This preview shows page 1. Sign up to view the full content.
Unformatted text preview: Outline
Introduction to the tdistribution tNormal distribution vs. tdistribution t1 Sample ttest tExample The tDistribution Introduction
When do we ever know the standard deviation of the population ()? (
Can use M when testing hypotheses about the sampling means
1Sample Z test Introduction
When we don't know , need to use the best don' estimator
Estimated Standard Error (sM) Assumption: our sample is a random sample from the population
Variance of the sample should reflect the variance of the population 1 Introduction
Potential problem
Biased estimate Introduction
We can calculate an unbiased estimate of the population variance i.e., an unbiased estimate of the standard error of the means sx =
2 sx = 2 sx (X  M )
(n  1) 2 or 2 sx = Population Distribution Sample Distribution Distribution of Means SS df Where SS = Sums of Squares & df = degrees of freedom Normal Distribution vs. tDistribution Normal distribution vs. t distribution
Shape of the tdistribution depends on degrees tof freedom (df)
Entire "family" of tdistributions (each with a family" tdifferent df) Shape of the normal distribution is unaffected by N
This is because the normal distribution is the population distribution Leptokurtic = Bigger tails 2 Family of tdistributions Normal distribution vs t distribution
With df 100, tdistribution almost normal ttdistribution differs most from normal curve when N is small The greater the value of df is for a sample
the better s2 represents 2 & the better the tscore represents the zscore tz 1 Sample ttest
When sM is used to estimate M, then the significance test uses the tdistribution instead of the normal distribution The test statistic is called a 1 Sample ttest t1. 2. Assumptions:
1 Sample t
Normality of the population Scores are independent
Independent observations 3 When to use:
1 Sample ttest tCompare a single sample mean to some hypothesized value of the population mean Know the population mean but do not know the population variance Interval/ratio data 1 sample tdistribution
Similar to zscores, need to find a tscore to zfind the likelihood (or probability) of finding that score or a score more extreme given the null hypothesis is true (i.e., the p value). t= M data & hypothesis t = obtained difference between Standard distance expected by chance sM Hypothetical Example
New attention paradigm Looking to see how your response of interest compares to the population of similar attention paradigms.
Follow the car... car... 4 Hypothetical Example
Sample 100 students startle response (e.g., change in pupil size ratio data) to the film clip. Have a population mean from similar startle paradigms, but not a population standard deviation. Need to use your sample standard deviation as an unbiased estimate of the population standard deviation...
Viola! 1Sample tTest! 1t Degrees of Freedom (df):
1 Sample t
Our df will be (n1) (nWhy? Putting it into numbers...
S# 1 2 3 4 5 6 7 8 9 X 30 29 12 18 16 24 19 20 (XM) (X10 9 8 2 4 4 1 0 8 (X(XM) 10 19 11 9 5 9 8 8 0 M = 20 n=9 df = (n1) (ndf = 8 S# 1 2 3 4 5 6 7 8 9 X 30 29 12 18 16 24 19 20 12 (XM) (X10 9 8 2 4 4 1 0 8 (X(XM) 10 19 11 9 5 9 8 8 ? 0 Cannot be anything but... 5 Example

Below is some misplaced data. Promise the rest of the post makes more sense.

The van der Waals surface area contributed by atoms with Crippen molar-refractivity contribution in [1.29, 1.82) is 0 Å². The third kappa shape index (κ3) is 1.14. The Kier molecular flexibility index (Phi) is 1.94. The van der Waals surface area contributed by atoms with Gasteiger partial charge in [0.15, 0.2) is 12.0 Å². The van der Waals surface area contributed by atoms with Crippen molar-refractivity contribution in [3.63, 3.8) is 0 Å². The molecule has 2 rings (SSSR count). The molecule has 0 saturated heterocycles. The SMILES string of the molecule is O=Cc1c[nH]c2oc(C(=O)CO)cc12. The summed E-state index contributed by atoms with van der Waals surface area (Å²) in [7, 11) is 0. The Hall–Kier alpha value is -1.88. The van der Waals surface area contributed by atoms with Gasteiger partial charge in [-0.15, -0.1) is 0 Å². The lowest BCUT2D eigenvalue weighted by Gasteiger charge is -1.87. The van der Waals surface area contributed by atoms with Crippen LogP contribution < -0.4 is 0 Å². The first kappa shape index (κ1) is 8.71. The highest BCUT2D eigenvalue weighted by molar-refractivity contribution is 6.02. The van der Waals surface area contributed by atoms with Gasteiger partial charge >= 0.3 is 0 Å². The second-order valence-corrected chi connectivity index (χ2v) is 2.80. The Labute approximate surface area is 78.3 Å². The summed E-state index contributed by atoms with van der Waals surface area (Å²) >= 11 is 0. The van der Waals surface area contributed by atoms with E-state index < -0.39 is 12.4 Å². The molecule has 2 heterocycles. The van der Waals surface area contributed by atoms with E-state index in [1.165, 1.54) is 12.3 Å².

Researchers want to investigate whether the mean score of fifth graders on a reading achievement test differs from the national mean of 76. Example
Step 1 = Hypotheses H0: M = (or M  = 0) H1: M (or M  0) Step 2 = Nature of DVs 72 78 85 88 82 69 76 97 76 91 98 78 84 79 69 87 66 86 82 74 Ratio: Scores on the test Example
Step 3: Test selection
We will use a 1Sample t test because we know and 1we know M and sx. We do not know therefore we need to use sx to figure out sM. Example
Step 5: Sample size (or figure out power) = d MEI n
= 0.50 20 = 2.24 power = 0.60 Step 4: Error rates = 0.05 =? 6 Example
Step 3: Test selection
We will use a 1Sample t test because we know and 1we know M. We do not know therefore we need to use s to figure out sM. Example
Step 6: Collect data = DONE Step 7: Conduct 1sample ttest 1t t ( n  1) = = (M  M ) sm Step 4: Error rates = 0.05 = 0.40 (80.85  76) 8.875 20 = 2.444 Example
Step 8 Observed effect size d OBS = =
Significance, p < Reject Ho (M  m ) sx dOBS > dMEI Practical Significance! (80.85  76) 8.875 = 0.55 7 Example
Step 9: Decision = 76 M = 80.85 The mean score of the class did differ from the population such that the class scored significantly higher (i.e., better) than the population, t (19) =
2.44, p < 0.05, dOBS = 0.55. Now let's try it with CIs... First do the 95% CI around the expected mean [Mean] +/ (tCRIT)(sM) +/ (tCRIT)(sM) +/ Given = 76 M = 80.85 n = 20 Sx = 8.875 tcrit = +/2.093 (tcrit )( sm )
8.875 ) 20 [71.8464, 80.1536] 76 (2.093)(
76 71.8464 80.85 80.1536 Our sample mean falls outside of the 95% confidence interval around the population mean. The mean performance score for the class did differ significantly from the general population such that the class scored higher. 8 Now for extra practice... Try doing the 95% CI around the observed mean on your own. [Mean] +/ (tCRIT)(sM) 9 ...
View Full
Document
 Spring '08
 Dicorcia

Click to edit the document details